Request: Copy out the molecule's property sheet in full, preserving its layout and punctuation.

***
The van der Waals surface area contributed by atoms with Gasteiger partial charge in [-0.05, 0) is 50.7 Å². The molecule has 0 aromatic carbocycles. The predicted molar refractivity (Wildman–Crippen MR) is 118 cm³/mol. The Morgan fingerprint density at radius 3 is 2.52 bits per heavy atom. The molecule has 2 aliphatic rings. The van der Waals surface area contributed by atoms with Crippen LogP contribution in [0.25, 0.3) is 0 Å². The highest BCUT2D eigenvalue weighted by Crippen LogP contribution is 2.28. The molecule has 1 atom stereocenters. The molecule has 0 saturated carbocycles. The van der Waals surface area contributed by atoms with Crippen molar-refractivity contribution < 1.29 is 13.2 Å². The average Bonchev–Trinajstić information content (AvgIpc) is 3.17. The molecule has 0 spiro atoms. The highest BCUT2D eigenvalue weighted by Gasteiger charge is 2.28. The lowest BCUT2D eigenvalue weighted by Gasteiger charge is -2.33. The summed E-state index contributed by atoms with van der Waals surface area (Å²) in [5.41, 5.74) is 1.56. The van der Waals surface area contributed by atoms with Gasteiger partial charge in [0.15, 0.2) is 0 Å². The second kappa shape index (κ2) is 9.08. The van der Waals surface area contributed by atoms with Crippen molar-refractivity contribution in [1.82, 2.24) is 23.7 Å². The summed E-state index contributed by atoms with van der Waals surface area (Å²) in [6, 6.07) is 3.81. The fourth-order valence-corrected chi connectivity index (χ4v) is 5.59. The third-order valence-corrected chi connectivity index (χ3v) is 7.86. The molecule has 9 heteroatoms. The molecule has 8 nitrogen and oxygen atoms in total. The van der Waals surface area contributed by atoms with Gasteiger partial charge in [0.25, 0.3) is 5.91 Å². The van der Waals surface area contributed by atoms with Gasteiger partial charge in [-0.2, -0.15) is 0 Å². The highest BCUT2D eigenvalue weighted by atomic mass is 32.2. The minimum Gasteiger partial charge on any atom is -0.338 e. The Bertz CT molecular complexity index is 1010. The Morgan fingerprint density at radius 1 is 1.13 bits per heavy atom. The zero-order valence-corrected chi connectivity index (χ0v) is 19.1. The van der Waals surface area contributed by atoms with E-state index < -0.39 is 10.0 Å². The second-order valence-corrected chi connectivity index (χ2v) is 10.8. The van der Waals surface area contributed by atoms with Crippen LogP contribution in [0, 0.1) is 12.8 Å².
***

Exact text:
The van der Waals surface area contributed by atoms with Gasteiger partial charge in [-0.05, 0) is 50.7 Å². The molecule has 0 aromatic carbocycles. The predicted molar refractivity (Wildman–Crippen MR) is 118 cm³/mol. The Morgan fingerprint density at radius 3 is 2.52 bits per heavy atom. The molecule has 2 aliphatic rings. The van der Waals surface area contributed by atoms with Crippen LogP contribution in [0.25, 0.3) is 0 Å². The highest BCUT2D eigenvalue weighted by Crippen LogP contribution is 2.28. The molecule has 1 atom stereocenters. The molecule has 0 saturated carbocycles. The van der Waals surface area contributed by atoms with Crippen molar-refractivity contribution < 1.29 is 13.2 Å². The average Bonchev–Trinajstić information content (AvgIpc) is 3.17. The molecule has 0 spiro atoms. The highest BCUT2D eigenvalue weighted by Gasteiger charge is 2.28. The lowest BCUT2D eigenvalue weighted by Gasteiger charge is -2.33. The summed E-state index contributed by atoms with van der Waals surface area (Å²) in [5.41, 5.74) is 1.56. The van der Waals surface area contributed by atoms with Gasteiger partial charge in [0.15, 0.2) is 0 Å². The second kappa shape index (κ2) is 9.08. The van der Waals surface area contributed by atoms with Crippen molar-refractivity contribution in [1.82, 2.24) is 23.7 Å². The summed E-state index contributed by atoms with van der Waals surface area (Å²) in [6, 6.07) is 3.81. The fourth-order valence-corrected chi connectivity index (χ4v) is 5.59. The third-order valence-corrected chi connectivity index (χ3v) is 7.86. The molecule has 9 heteroatoms. The molecule has 8 nitrogen and oxygen atoms in total. The van der Waals surface area contributed by atoms with Gasteiger partial charge in [0.25, 0.3) is 5.91 Å². The van der Waals surface area contributed by atoms with Gasteiger partial charge in [-0.2, -0.15) is 0 Å². The highest BCUT2D eigenvalue weighted by atomic mass is 32.2. The minimum Gasteiger partial charge on any atom is -0.338 e. The Bertz CT molecular complexity index is 1010. The Morgan fingerprint density at radius 1 is 1.13 bits per heavy atom. The zero-order valence-corrected chi connectivity index (χ0v) is 19.1. The van der Waals surface area contributed by atoms with E-state index < -0.39 is 10.0 Å². The second-order valence-corrected chi connectivity index (χ2v) is 10.8. The van der Waals surface area contributed by atoms with Crippen LogP contribution in [0, 0.1) is 12.8 Å².